Thanks, Mr. Chair.
If I have time left, I'll share it with the parliamentary secretary.
This is a very interesting conversation. I'm retired from the RCMP and have seen my share of crap over the years. We all deal with it differently.
But I was very intrigued, Mr. Savoia, with what you said. I've gone through a couple of critical incidents—stress times in my life—with regard to a team coming in. The jury's out on those. It may have worked for a couple of the people who were in them. I don't know if it worked for me or not. But c'est la vie.
I do agree with you, and you mentioned it quite clearly with regard to the incident that bothered you but didn't bother your partner. Why not? I don't know.
I counted them up once, and I think I've gone to about 112 fatals, sudden deaths, in my 20 years. Why not me? I don't know. Am I one of the lucky ones? I have no clue.
But I do know there are far-reaching other problems that come with that. One of those for me, as well as for a lot of my colleagues—and I can't speak for everyone—is that we end up imbibing a little more than we should, shall we say; and it becomes a bit of a habit. For me, I ended up going to treatment for it, and fortunately I'm here today. Again, I'm one of the lucky ones.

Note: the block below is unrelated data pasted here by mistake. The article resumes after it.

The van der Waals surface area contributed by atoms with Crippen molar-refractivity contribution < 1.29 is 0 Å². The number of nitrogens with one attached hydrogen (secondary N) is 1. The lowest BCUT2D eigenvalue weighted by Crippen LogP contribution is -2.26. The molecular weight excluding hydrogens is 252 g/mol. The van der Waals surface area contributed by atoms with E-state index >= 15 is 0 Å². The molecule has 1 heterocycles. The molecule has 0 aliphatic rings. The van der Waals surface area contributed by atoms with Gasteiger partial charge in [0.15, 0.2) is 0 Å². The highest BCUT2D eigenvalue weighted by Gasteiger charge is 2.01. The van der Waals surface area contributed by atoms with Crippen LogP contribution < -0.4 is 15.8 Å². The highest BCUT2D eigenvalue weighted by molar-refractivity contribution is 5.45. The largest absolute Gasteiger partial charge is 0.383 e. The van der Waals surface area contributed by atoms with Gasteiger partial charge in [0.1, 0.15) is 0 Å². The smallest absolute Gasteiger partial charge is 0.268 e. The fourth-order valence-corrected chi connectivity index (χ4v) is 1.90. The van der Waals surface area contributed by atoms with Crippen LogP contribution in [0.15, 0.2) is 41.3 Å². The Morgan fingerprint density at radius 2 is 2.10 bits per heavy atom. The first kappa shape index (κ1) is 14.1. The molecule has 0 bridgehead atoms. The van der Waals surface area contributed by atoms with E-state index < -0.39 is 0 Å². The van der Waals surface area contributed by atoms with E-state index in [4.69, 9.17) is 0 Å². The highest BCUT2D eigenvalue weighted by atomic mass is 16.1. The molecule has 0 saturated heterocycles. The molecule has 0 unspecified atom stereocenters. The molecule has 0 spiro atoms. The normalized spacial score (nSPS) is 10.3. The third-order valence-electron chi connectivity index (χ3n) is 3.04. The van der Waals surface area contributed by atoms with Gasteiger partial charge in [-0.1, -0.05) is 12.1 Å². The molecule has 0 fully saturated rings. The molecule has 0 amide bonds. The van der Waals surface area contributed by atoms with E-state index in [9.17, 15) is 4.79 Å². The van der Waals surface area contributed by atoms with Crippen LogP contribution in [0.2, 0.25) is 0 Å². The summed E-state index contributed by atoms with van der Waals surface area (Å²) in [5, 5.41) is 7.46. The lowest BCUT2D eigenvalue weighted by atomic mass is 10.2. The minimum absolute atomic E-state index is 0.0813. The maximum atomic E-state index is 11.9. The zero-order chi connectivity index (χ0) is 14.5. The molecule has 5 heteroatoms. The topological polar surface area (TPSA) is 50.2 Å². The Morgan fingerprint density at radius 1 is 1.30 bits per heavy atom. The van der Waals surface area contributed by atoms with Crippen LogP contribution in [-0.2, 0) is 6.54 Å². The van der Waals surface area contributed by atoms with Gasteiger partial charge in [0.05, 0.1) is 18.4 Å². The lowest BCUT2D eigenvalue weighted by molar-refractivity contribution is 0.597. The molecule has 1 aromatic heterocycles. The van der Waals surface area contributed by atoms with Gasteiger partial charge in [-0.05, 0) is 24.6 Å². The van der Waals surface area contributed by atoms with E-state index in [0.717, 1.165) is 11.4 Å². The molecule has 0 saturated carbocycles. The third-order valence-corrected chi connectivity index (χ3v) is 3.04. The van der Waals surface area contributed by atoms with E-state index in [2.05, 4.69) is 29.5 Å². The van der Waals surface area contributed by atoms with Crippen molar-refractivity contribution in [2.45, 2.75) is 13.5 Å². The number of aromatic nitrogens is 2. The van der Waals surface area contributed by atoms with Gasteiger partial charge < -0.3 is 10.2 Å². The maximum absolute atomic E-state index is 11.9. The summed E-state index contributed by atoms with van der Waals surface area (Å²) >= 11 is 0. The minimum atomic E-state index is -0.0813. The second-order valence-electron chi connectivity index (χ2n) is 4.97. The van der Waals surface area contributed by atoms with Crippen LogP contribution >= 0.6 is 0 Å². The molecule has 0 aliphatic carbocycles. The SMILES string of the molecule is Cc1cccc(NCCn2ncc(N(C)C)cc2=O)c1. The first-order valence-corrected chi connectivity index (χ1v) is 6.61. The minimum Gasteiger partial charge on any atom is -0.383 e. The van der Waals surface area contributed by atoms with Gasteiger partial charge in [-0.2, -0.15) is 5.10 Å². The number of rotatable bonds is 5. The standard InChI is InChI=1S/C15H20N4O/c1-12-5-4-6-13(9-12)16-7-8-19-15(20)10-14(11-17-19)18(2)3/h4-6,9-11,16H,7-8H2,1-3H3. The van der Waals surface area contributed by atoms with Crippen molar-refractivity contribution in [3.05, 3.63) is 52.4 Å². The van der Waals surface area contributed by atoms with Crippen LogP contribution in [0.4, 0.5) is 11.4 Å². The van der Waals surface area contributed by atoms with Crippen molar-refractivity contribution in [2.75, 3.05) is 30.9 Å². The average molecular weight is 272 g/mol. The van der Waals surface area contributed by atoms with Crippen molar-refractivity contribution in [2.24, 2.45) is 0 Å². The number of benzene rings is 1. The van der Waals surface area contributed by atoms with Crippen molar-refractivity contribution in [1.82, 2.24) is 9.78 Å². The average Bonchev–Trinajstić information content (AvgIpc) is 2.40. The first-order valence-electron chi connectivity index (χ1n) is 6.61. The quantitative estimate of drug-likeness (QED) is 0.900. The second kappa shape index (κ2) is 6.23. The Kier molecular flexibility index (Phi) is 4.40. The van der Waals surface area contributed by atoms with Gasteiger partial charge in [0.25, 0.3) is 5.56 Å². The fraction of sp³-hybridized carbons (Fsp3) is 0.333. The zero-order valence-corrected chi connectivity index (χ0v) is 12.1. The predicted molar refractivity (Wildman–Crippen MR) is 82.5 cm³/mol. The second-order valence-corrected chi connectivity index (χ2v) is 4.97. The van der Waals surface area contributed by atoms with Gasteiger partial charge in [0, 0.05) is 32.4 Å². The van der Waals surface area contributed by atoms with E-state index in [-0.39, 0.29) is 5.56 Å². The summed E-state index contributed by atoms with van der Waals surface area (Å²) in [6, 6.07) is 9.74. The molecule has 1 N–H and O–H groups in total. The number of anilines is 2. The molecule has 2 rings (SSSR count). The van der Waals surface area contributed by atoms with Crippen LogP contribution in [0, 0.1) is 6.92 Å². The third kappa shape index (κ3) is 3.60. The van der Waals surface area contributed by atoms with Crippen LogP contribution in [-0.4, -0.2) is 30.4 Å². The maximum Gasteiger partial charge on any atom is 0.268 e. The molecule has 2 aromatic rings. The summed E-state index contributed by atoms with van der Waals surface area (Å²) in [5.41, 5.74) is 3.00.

But this is where I'd like to hear from Mr. Marks and Mr. Savoia. When it comes to those who serve, whether it's firemen, policemen, or the military—and I heard you say it earlier, and we'll agree to disagree a little bit on this—I truly believe that where we missed the mark is in dealing peer to peer; because, as you said earlier, there's this John Wayne attitude. We're afraid to come forward, because we're afraid of what the public will think of us. But that's not necessarily the case when it's peer to peer, as long as it's kept that way.
So, I'd like both of you to talk a little bit with regard to how we can move forward as a nation dealing with peer to peer consultation—if you want to call it that—or talking this thing out. That's been the best for me during my career, to talk to someone who could relate to what I had gone through; because talking to someone who can't relate to me is like talking to that wall.
Go ahead, please.